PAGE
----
Tuesday, October 24, 2017

All the Knowledge of the World! By Elizabeth Chadwick.

While preparing a couple of longer blog posts on my main period of the Middle Ages,  I am taking a short walk into the early 21st century.

A few years ago I happened to pick up an old leather-bound dictionary at a jumble sale. Mainly it was because I had a new dictionary in my study but with two sons at secondary school, another one downstairs for family use would come in useful.  It was at a busy moment in my life and with a very cursory glance, I shelved it with the downstairs reference books behind the everyday dining table which also houses an assortment of cookery books, wildlife works, local history, map books,  and a few to be read fiction titles.  And there it stayed, safe but not perused.
Yesterday, during a sleepover visit by my three year old grandson, we were eating our evening meal and began talking about the books behind us.  Out of an impulse I pulled out the dictionary and opened it, and was amazed and delighted by the contents of its thousand plus pages.  I really hadn't realised what a treasure it was and still is.  It also brought home to me the fact that back in the day people had to rely on books for knowledge.  Every house would have an encyclopedia or set of such somewhere, and until the Internet age, people made their living selling such tomes. I can remember my grandmother having a couple of such books, and my father in law had picked up a whole set when working as a junior in a second hand book shop and had self-educated himself from them.
This particular book purports to be a dictionary, but it is clearly a lot more all purpose than that.

Click on the images to enlarge

Published in 1928, the same year that my father was born, it's not just a dictionary of words and their meanings, but a veritable cornucopia of general knowledge information with numerous little black and white sketches to illustrate the words.  There are pages of black and white plates.  Look up 'sheep' for example and you'll get all the popular breeds of the time presented on the page opposite.

Beyond the 'A-Z' there is a supplement containing all sorts of value-added information. "Scientific words - Words of Recent Introduction, including War Words.  - Extensions of meanings of some of the words already in the body of the dictionary."

Having moved in 30 pages from "Abreaction - getting rid of a past disagreeable experience by living it through again in speech or action in the course of treatement"   to "Zygote - the production of fusion of two gametes."  the dictionary then moves on to "Addenda" and gives the peruser "A Key to Noted Names in Fiction, Mythology etc.  "A Guide to Literary Allusions."  Beginning with "Abdiel.  A seraph in Milton's Paradise Lost who withstood the revolt of Satan, 'faithfully found among the faithless, faithful only be'  to "Zuleika.  An oriental female name said by the Mohammedans to have been that of Potiphar's wife.  The heroine of Byron's  Bride of Abydos is so named."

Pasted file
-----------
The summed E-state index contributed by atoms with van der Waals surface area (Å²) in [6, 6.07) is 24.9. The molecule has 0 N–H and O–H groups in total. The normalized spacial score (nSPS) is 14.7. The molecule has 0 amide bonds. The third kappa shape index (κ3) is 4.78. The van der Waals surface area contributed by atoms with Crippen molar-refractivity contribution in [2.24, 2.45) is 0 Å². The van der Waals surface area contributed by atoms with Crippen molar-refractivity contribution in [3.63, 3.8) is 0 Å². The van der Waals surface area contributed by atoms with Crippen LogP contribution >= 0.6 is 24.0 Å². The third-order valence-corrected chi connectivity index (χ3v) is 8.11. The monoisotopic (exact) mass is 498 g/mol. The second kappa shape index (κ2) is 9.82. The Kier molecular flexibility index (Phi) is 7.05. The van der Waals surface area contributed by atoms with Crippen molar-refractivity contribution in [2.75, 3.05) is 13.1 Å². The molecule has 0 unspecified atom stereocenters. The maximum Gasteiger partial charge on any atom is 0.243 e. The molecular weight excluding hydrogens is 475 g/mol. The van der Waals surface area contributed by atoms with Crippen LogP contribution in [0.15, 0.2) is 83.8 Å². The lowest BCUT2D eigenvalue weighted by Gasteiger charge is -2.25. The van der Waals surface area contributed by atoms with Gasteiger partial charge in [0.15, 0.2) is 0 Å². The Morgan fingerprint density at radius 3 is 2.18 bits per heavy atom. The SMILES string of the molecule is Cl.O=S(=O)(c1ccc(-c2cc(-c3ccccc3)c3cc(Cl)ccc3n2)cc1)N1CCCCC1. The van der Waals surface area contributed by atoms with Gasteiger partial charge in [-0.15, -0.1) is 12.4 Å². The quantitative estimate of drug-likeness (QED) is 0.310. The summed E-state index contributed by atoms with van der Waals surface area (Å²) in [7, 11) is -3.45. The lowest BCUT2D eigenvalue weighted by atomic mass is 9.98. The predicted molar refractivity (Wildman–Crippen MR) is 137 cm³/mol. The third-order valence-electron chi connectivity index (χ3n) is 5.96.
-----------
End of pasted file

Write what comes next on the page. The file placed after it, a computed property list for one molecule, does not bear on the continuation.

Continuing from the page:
This is followed by a "List of English and American Writers which includes among numerous others,  Jane Austen, Robert Burns, John Dryden, Sir Walter Scott and Mrs Henry Wood. 
We're then onto pronouncing vocabulary of Greek, Latin, scriptural and other ancient names, which then leads us on in a few pages to "Foreign Words and Phrases."  'Coup de plume' for example - a 'literary attack'  or 'semel abba, semper abbas.'  ' 'once an abbot always an abbot.'
On we go to "Foreign Words which Frequently Form Parts of Geographical Names, with Examples of their use.'  For example: "Chow - Chinese.  Island, second-class city, Hang Chow."
Then onto "Abbreviations and Contractions Commonly used in Writing and Printing,"  followed by "Forms of Address."  For example: "uchess: Address: Her Grace the Duchess of - " Begin: 'Madam' Refer to as 'Your Grace."

After this we come to Principal Moneys of the World and their Equivalents in English Currency.  From Abyssinia's Maria Theresa dollar to Zanzibar's  British Indian rupee.

Then Principal Weights and Measures of the World. Who would have known that in British weights and measures, 56lbs is equal to one firkin of butter! 

Next up is Synonyms and Antonyms,  followed by mechanical movements  illustrated just so you know your spur gearing from your friction gearing.

Then it's onto Great Events of History including the Babylonian Revival of 606-538BC, The (Roman) Empire in Decline,  The Rise of the Papacy, The Mohammedan Advance,  The Age of Charlemagne, The Hohenstaufen Emperrors,  The Hundred Years War etc etc.  Recent events are also covered, including the opening of the Cairo to Karachi air route in 1927 and the Duke of York opening the Federal Parliament buildings in Canberra, Australia.

Very recent in people's minds, a Diary of the 'Great War' then follows.

We're not finished yet as there now comes "A Concise Gazeteer of the World"  Comprising lists of the countries, their populations, areas, religions, industries.  The principal rivers and mountains are listed.  Towns and cities and their populations.  The railway routes, steamship time tables and also "A reliable and thoroughly up to date Atlas of the World, comprising 16 full page coloured maps.

All the general you need to get by in a single book of a thousand pages.  I am so glad that I have taken this treasure from my shelf and opened it.  I can foresee many moments of pleasurable and entertaining delving.